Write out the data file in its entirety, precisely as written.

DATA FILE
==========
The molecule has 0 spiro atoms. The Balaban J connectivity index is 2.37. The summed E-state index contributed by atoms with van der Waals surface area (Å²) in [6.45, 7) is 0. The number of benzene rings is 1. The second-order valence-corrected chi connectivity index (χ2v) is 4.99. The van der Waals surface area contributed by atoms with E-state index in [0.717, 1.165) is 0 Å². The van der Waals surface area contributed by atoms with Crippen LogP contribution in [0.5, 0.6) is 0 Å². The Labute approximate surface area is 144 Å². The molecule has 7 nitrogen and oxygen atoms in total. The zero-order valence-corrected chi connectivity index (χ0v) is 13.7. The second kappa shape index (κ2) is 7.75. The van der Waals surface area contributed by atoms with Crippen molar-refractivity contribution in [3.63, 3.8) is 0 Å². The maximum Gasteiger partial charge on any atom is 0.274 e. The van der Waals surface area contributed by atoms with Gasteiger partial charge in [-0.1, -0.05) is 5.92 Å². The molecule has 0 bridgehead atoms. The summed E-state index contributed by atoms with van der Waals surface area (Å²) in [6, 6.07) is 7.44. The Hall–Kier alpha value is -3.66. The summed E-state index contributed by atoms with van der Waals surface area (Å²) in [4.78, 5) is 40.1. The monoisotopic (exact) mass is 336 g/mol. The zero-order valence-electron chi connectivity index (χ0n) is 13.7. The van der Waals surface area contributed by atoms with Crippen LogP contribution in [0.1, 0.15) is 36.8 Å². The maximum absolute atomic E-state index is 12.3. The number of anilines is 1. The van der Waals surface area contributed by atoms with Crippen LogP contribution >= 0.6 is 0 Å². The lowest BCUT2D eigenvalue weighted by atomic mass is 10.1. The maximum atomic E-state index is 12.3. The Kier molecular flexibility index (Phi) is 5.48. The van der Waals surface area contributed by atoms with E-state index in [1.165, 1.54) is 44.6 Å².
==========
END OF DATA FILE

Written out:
The molecule has 0 spiro atoms. The Balaban J connectivity index is 2.37. The summed E-state index contributed by atoms with van der Waals surface area (Å²) in [6.45, 7) is 0. The number of benzene rings is 1. The second-order valence-corrected chi connectivity index (χ2v) is 4.99. The van der Waals surface area contributed by atoms with E-state index in [0.717, 1.165) is 0 Å². The van der Waals surface area contributed by atoms with Crippen LogP contribution in [0.5, 0.6) is 0 Å². The Labute approximate surface area is 144 Å². The molecule has 7 nitrogen and oxygen atoms in total. The zero-order valence-corrected chi connectivity index (χ0v) is 13.7. The second kappa shape index (κ2) is 7.75. The van der Waals surface area contributed by atoms with Crippen molar-refractivity contribution in [3.63, 3.8) is 0 Å². The maximum Gasteiger partial charge on any atom is 0.274 e. The van der Waals surface area contributed by atoms with Gasteiger partial charge in [-0.1, -0.05) is 5.92 Å². The molecule has 0 bridgehead atoms. The summed E-state index contributed by atoms with van der Waals surface area (Å²) in [6, 6.07) is 7.44. The Hall–Kier alpha value is -3.66. The summed E-state index contributed by atoms with van der Waals surface area (Å²) in [4.78, 5) is 40.1. The monoisotopic (exact) mass is 336 g/mol. The zero-order valence-electron chi connectivity index (χ0n) is 13.7. The van der Waals surface area contributed by atoms with Crippen LogP contribution in [0.1, 0.15) is 36.8 Å². The maximum absolute atomic E-state index is 12.3. The number of anilines is 1. The van der Waals surface area contributed by atoms with Crippen LogP contribution >= 0.6 is 0 Å². The lowest BCUT2D eigenvalue weighted by atomic mass is 10.1. The maximum atomic E-state index is 12.3. The Kier molecular flexibility index (Phi) is 5.48. The van der Waals surface area contributed by atoms with E-state index in [1.165, 1.54) is 44.6 Å².